When it comes to sports broadcasting, Ernie Johnson is one of the best in the business. A three-time Sports Emmy Award winner, Johnson has covered everything from Wimbledon to March Madness. During the NBA season, Ernie hosts TNT’s Inside the NBA alongside analysts Charles Barkley, Kenny Smith and Shaquille O’Neal. The show was inducted into the Broadcasting and Cable Hall of Fame in October, 2016. Known for its insightful analysis and on-set antics, Inside the NBA is among the most entertaining shows on TV and, at the center of it all, is Ernie Johnson. We had the chance to catch up with Ernie ahead of the 66th annual NBA All-Star Game in New Orleans on Sunday, Feb. 19 at 8:00 pm ET on TNT.
Watching the show you get a sense that you all genuinely enjoy being around each other. You guys have great chemistry. How do you pull that off surrounded by such big personalities?
It just happened that way. Kenny and I were here first, he sat in a couple times while he was still playing and right away we knew he would be a great add to the show. Kenny officially joined the show in 1998 and we built the foundation for when Chuck came on in 2000 and when Shaq would join years later. We really do legitimately like each other. I grew up with two older sisters so this is as close as I’ve had to brothers. It’s a genuine thing that you’re seeing, we all get along great and I think we all realize we’re lucky to be doing what we’re doing.
Did you click from the beginning or did the chemistry take time to develop?
You never know how chemistry is going to work. It’s impossible to predict what happens when you put guys together. What’s made it work for us is nobody tries to dominate the show, nobody is concerned about face time, we just do what we do and it gives the show the feeling of guys sitting around in a living room talking basketball. It’s spontaneous and unrehearsed. Those three guys come at the game from different angles and that’s what makes it good. It also creates some natural points of controversy. They’re all going to defend their opinions. The foundation of it though is that we all like each other and we all respect each other. That’s what makes it click.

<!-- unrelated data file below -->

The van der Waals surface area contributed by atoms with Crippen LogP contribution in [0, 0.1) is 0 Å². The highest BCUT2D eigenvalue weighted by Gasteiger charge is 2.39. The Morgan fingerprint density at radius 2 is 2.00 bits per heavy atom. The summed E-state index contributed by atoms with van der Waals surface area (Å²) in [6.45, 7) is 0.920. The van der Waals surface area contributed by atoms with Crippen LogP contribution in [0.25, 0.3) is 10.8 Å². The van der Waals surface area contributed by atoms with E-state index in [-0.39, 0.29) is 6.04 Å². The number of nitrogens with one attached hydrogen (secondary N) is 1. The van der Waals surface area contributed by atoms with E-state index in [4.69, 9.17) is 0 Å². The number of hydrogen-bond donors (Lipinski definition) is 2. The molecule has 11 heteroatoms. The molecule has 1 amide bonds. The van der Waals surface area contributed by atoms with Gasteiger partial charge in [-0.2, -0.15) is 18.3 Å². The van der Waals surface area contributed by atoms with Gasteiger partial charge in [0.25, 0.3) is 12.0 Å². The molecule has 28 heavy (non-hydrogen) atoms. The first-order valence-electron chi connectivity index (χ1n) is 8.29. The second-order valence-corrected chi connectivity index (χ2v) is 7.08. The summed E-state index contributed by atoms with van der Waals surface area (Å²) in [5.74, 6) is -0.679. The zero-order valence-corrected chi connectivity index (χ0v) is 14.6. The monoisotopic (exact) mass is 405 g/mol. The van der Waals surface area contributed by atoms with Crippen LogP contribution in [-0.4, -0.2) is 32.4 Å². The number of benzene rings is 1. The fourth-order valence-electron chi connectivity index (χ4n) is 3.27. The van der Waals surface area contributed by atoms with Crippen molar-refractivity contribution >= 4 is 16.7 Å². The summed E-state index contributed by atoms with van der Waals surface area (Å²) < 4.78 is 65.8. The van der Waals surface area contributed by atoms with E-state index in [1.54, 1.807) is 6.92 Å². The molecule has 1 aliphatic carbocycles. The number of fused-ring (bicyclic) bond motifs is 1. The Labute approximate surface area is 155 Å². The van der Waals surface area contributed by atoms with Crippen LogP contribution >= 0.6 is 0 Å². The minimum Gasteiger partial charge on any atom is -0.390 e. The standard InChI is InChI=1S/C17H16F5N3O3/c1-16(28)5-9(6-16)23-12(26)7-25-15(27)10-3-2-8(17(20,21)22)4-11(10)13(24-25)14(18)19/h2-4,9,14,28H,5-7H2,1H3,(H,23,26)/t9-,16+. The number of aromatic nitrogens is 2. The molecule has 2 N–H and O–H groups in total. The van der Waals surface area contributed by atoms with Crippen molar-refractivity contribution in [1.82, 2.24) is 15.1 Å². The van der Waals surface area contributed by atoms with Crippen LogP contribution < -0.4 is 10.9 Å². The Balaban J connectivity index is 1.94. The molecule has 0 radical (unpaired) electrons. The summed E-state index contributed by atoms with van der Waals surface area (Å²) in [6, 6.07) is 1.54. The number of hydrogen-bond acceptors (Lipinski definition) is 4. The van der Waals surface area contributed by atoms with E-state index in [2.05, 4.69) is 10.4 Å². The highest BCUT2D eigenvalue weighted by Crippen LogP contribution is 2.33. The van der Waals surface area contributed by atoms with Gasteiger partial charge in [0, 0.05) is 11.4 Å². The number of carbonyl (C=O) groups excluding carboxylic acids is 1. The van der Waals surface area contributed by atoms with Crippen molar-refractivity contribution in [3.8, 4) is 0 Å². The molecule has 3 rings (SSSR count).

You’ve been with Turner for 27 years and have covered just about every sport out there. What are some of your favorite moments as a broadcaster?
There are so many it’s hard to whittle them all down to a favorite. It’s been a dream job for me since 1989. The things that I’ve been able to cover, from the PGA Championship and British Open to Wimbledon, from the NFL and College Football to the NBA, March Madness and baseball, there’s not much not to like. But I think back to being in the tower on the 18th at St. Andrews when Jack Nicklaus played his last hole. That scene was just surreal with all the people that turned out to watch Jack finish it up. It was one of the easiest things to call because all you had to do was sit back and shut up and let the pictures and sound tell the story. It was a great moment. The baseball playoffs have had more than their share of moments I’ll never forget as well, from Raul Ibanez’s two home runs for the Yankees in the 2012 ALDS to being there for every game of the Kansas City Royals' run to the World Series, it’s just been chock-full of memorable moments. The great thing is you never know when the next one is going to be. That’s what makes the job so entertaining.
You don’t shy away from addressing social issues in a way that few, if any other sports shows do. What is it about Inside the NBA that has the ability to go places that other shows don’t?